"Winter Words" : the poetry of old age in Thomas Hardy, W. B. Yeats, and Philip Larkin.


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In this dissertation I examine the poetry of Thomas Hardy, W.B. Yeats, and Philip Larkin in order to explore each poet’s response to later life in his work. Combining the insights of psychology and gerontology with close formal analysis of the poems, this dissertation aims to contribute to our understanding of how old age can be an enabling source of—rather than an obstacle to—creative work. Arguing that each poet considered imagines old age as a liminal or threshold period, I assert that each develops striking formal means for rendering and responding to this phase of life. Indeed, I argue that the poems find in old age a creative source rather than a barrier; they are creatively enabled by old age at the same time they may be fearful or resentful of it. I suggest that old age exerts an imaginative pressure on each poet, and each one’s work may be seen as a pushing-back of the imagination against the impinging realities of aging. Challenged by fears of poetic sterility, death, decrepitude, and senility, these poets respond in forms answerable to the realities they face, and in so doing these poems are ultimately affirmative rather than despairing; they are assertions of form against the formlessness and entropy of time. Thus I hope to show that even the bleakest of these poems of old age are imaginatively vital, paradoxically vivified by a state they frequently imagine as moribund.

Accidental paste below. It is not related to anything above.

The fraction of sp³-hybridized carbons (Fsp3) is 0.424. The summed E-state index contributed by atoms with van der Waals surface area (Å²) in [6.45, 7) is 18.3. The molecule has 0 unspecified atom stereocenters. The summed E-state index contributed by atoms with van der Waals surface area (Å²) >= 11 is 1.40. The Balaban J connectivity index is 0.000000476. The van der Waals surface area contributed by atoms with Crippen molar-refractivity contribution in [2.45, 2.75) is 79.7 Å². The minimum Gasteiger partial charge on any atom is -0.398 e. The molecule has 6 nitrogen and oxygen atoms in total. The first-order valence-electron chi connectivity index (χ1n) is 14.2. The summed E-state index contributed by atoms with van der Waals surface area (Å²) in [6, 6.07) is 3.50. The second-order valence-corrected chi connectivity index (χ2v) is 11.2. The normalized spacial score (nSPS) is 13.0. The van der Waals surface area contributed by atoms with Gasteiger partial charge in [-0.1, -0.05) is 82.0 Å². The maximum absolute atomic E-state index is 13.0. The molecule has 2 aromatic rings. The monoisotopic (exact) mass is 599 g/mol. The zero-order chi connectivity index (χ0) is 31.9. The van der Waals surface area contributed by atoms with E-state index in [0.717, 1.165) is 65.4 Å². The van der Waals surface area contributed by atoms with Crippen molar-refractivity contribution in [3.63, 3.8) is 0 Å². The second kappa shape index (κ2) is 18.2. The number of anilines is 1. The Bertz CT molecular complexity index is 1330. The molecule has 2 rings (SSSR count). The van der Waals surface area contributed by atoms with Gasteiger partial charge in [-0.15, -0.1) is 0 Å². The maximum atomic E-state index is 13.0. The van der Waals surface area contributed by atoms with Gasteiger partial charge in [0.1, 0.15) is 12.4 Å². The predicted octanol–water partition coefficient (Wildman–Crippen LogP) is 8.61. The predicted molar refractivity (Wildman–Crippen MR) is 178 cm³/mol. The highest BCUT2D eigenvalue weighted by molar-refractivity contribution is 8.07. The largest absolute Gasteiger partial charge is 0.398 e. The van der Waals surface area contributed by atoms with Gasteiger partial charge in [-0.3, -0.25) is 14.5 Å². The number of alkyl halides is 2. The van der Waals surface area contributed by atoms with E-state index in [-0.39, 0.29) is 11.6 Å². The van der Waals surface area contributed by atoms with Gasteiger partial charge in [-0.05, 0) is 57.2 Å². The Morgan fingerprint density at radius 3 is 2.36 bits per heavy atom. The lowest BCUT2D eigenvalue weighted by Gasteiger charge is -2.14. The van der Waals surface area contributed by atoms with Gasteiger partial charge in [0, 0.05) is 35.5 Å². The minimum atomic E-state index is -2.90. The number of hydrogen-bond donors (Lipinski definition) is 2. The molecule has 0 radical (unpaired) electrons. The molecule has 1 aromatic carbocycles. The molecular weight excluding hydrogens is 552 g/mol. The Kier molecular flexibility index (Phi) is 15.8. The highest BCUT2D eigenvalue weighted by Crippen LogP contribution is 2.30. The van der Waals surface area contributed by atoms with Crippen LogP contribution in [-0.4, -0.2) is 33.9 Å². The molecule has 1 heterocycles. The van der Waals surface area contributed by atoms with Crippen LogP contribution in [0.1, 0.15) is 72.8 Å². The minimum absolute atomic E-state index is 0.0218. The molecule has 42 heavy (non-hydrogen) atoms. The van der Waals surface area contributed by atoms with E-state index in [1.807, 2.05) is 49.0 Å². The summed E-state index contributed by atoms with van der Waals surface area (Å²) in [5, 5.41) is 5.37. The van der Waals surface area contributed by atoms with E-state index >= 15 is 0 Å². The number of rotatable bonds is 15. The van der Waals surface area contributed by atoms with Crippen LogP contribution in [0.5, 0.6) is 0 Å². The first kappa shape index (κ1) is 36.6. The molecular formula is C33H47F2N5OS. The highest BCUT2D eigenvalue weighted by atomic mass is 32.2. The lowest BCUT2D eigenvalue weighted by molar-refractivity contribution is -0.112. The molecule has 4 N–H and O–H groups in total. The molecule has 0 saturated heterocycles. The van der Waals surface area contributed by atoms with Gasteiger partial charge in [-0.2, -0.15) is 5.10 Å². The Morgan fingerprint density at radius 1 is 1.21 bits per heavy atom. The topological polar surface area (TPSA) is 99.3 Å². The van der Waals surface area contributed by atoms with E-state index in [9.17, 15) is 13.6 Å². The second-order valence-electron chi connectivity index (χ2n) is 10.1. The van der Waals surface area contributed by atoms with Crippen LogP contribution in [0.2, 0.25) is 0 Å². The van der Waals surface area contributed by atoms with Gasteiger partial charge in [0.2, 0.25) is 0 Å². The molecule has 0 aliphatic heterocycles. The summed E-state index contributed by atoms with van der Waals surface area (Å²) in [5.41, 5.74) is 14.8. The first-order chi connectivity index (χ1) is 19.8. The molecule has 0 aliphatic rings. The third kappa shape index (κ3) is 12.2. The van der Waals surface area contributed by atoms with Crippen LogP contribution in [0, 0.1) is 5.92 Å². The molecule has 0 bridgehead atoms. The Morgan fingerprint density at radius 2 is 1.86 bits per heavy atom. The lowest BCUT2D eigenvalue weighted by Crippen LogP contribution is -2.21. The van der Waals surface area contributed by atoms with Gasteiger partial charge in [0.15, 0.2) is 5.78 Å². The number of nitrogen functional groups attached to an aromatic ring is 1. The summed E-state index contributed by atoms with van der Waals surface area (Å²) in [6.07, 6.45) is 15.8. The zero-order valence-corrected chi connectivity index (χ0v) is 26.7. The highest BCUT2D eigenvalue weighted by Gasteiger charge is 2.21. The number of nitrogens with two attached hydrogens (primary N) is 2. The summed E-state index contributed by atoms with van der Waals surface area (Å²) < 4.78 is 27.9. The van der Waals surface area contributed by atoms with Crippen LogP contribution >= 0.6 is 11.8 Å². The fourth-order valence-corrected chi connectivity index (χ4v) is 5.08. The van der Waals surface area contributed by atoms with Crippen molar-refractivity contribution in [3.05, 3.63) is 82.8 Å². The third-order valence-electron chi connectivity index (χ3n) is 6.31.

Poetry. Old age. W.B. Yeats. Philip Larkin. Thomas Hardy.